Another Juno nomination for 2008’s WHAT I DO equalled another gold album, peaking at #25 on the chart. It was his last project for Universal, and was his most successful sales-wise. It produced no less than seven singles over the next year and a half, led by “Just Like You.” The clever play on words in “Betty’s Buns” (co-written with his wife Jennifer), and the top 40 “I Believe In Angels” also received huge critical acclaim for the videos, which spent what seemed like an eternity on CMT. Crystal Shawanda also appeared in the duet, “In Your Arms Again,” while the other singles “Pretty Drunk Out Tonight,” “All Or Nothing,” and “Let It Out” fuelled tours that saw him play from coast to coast across Canada, and totalled several months on the stage in the US, as well.
Recorded in Vancouver and released on 604 Records, unlike on previous outings, Canyon had returned to writing the majority of the material himself, along with a few helping hands. That included several with the album’s producers – Richard Marx and Nickelback‘s Chad Kroeger.
That same year, Canyon’s appreciation of the Canadian military was recognized with the appointment of Honorary Colonel at 14 Wing Greenwood, the largest air base on the East Coast. When the appointment expired a few years later, he was appointed permanent Colonel Commandant of the Royal Canadian Air Cadets.
After forming his own label, Reiny Dawg Records, he worked with Marx again for his next album, 2011’s BETTER BE HOME SOON, which debuted on the Canadian chart at #25. It eventually was certified gold, and he also returned to leaving the bulk of the writing up to other artists, with Marx having a hand in most of the songs.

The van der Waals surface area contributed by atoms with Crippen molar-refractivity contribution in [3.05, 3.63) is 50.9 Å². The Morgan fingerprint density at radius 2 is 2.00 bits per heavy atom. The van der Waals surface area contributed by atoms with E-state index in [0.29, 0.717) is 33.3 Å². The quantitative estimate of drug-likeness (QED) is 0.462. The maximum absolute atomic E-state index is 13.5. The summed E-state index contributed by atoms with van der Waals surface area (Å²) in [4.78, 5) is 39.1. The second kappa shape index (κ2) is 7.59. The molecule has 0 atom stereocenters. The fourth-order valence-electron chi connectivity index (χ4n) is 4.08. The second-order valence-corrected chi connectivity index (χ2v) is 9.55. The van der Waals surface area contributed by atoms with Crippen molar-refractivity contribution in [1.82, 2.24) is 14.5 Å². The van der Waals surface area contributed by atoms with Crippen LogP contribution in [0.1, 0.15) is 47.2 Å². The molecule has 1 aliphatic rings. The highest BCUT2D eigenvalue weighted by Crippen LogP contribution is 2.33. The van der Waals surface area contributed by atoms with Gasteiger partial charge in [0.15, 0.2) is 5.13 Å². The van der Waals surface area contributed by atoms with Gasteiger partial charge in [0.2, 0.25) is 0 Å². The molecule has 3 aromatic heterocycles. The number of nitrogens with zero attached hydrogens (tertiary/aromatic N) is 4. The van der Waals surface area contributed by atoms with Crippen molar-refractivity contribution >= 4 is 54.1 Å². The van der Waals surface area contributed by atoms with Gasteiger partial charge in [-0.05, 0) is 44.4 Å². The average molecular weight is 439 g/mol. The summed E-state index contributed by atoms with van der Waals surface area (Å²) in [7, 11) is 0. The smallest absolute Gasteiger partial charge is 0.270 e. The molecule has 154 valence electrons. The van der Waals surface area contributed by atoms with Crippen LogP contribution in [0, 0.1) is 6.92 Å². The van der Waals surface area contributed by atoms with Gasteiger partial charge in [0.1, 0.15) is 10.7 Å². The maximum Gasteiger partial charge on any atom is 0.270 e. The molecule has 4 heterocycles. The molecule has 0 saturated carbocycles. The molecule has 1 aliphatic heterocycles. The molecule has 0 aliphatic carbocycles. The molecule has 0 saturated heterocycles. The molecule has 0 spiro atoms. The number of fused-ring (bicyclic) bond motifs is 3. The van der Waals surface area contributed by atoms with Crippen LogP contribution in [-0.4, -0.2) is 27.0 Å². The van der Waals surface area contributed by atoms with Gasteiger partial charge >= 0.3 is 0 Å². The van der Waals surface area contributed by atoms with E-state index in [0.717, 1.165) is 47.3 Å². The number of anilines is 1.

The title track, a cover of Crowded House’s mega-hit from the ’80s, led the way, with “Surrender,” “Sunshine,” and “When Love Is All You’ve Got” (a duet with Marx and written by Marx and Kenny Rogers) followed. The album also featured a pair of tracks co-written by newcomer and touring bassist, former Roadhammer Chris Byrne – “Never Miss Your Water” and “Crawfish Crawl.”
After the stand-alone single, “Saddle Up” in 2012, he again paid tribute later that year to his idols with CLASSICS II. Along with the non-charting covers of Glen Campbell’s “Rhinestone Cowboy” and Willie Nelson’s “Pancho & Lefty” (a duet with Blue Rodeo‘s Jim Cuddy), other tracks included a pair of Hank Sr’s songs – “Jambalaya (On The Bayou)” and “I’m So Lonesome I Could Cry,” Marty Robbins’ “Devil Woman” and Buck Owens’ “Together Again.”
Along with a pair of Juno Awards (and a third nomination), George Canyon has received six CCMAs (Canadian Country Music Association) awards beginning in 2004, seven ECMAs (East Coast Music Association) awards starting in ’05, half a dozen SOCAN awards, and several international honours.
In addition to his music career, he’s also appeared on TV, in several episodes of “Trailer Park Boys,” in 2007 as the head forest ranger, and as the character Charlie Wells in the series “Heartland” in 2010. He also dabbled in film work, playing the role of Cattle Jack in the 2012 reamke of the 1935 John Wayne movie, “Dawn Rider.” Diagnosed with type 1 diabetes ath the age of 14, he’s also regularly talked to children about the disease, as the national spokesperson for the Juvenile Diabetes Research Foundation.